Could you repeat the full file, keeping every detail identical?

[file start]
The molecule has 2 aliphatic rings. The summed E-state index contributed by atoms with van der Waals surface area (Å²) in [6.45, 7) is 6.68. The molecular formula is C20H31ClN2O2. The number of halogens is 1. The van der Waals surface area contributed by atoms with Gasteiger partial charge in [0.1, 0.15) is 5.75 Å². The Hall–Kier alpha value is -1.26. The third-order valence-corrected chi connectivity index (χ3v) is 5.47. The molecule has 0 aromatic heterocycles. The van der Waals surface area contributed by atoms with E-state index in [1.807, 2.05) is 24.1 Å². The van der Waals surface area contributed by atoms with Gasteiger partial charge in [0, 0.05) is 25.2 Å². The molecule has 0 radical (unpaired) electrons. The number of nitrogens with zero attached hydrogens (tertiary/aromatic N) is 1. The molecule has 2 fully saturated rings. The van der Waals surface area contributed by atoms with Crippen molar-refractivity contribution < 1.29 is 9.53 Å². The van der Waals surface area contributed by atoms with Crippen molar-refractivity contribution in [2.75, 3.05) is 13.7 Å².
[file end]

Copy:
The molecule has 2 aliphatic rings. The summed E-state index contributed by atoms with van der Waals surface area (Å²) in [6.45, 7) is 6.68. The molecular formula is C20H31ClN2O2. The number of halogens is 1. The van der Waals surface area contributed by atoms with Gasteiger partial charge in [0.1, 0.15) is 5.75 Å². The Hall–Kier alpha value is -1.26. The third-order valence-corrected chi connectivity index (χ3v) is 5.47. The molecule has 0 aromatic heterocycles. The van der Waals surface area contributed by atoms with E-state index in [1.807, 2.05) is 24.1 Å². The van der Waals surface area contributed by atoms with Gasteiger partial charge in [0, 0.05) is 25.2 Å². The molecule has 0 radical (unpaired) electrons. The number of nitrogens with zero attached hydrogens (tertiary/aromatic N) is 1. The molecule has 2 fully saturated rings. The van der Waals surface area contributed by atoms with Crippen molar-refractivity contribution < 1.29 is 9.53 Å². The van der Waals surface area contributed by atoms with Crippen molar-refractivity contribution in [2.75, 3.05) is 13.7 Å².